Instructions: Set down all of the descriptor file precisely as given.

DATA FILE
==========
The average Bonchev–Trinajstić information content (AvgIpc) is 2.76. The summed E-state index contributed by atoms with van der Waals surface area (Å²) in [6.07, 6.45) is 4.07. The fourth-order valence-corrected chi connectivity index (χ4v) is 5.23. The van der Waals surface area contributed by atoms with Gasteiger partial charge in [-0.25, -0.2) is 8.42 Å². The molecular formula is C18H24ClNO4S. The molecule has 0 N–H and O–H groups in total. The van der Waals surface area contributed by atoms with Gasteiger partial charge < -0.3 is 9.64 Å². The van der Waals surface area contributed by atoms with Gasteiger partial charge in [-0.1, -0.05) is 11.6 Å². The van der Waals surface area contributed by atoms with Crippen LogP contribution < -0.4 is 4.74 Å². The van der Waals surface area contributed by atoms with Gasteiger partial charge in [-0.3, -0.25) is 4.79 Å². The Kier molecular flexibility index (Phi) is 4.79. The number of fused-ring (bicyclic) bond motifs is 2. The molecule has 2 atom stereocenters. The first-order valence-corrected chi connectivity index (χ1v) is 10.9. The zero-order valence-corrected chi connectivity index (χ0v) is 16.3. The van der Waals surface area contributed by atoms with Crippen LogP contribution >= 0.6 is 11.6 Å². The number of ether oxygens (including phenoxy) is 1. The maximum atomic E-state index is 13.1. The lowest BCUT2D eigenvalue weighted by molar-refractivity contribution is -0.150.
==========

The average Bonchev–Trinajstić information content (AvgIpc) is 2.76. The summed E-state index contributed by atoms with van der Waals surface area (Å²) in [6.07, 6.45) is 4.07. The fourth-order valence-corrected chi connectivity index (χ4v) is 5.23. The van der Waals surface area contributed by atoms with Gasteiger partial charge in [-0.25, -0.2) is 8.42 Å². The molecular formula is C18H24ClNO4S. The molecule has 0 N–H and O–H groups in total. The van der Waals surface area contributed by atoms with Gasteiger partial charge < -0.3 is 9.64 Å². The van der Waals surface area contributed by atoms with Gasteiger partial charge in [-0.1, -0.05) is 11.6 Å². The van der Waals surface area contributed by atoms with Crippen LogP contribution < -0.4 is 4.74 Å². The van der Waals surface area contributed by atoms with Gasteiger partial charge in [-0.3, -0.25) is 4.79 Å². The Kier molecular flexibility index (Phi) is 4.79. The number of fused-ring (bicyclic) bond motifs is 2. The molecule has 2 atom stereocenters. The first-order valence-corrected chi connectivity index (χ1v) is 10.9. The zero-order valence-corrected chi connectivity index (χ0v) is 16.3. The van der Waals surface area contributed by atoms with Crippen LogP contribution >= 0.6 is 11.6 Å². The number of ether oxygens (including phenoxy) is 1. The maximum atomic E-state index is 13.1. The lowest BCUT2D eigenvalue weighted by molar-refractivity contribution is -0.150.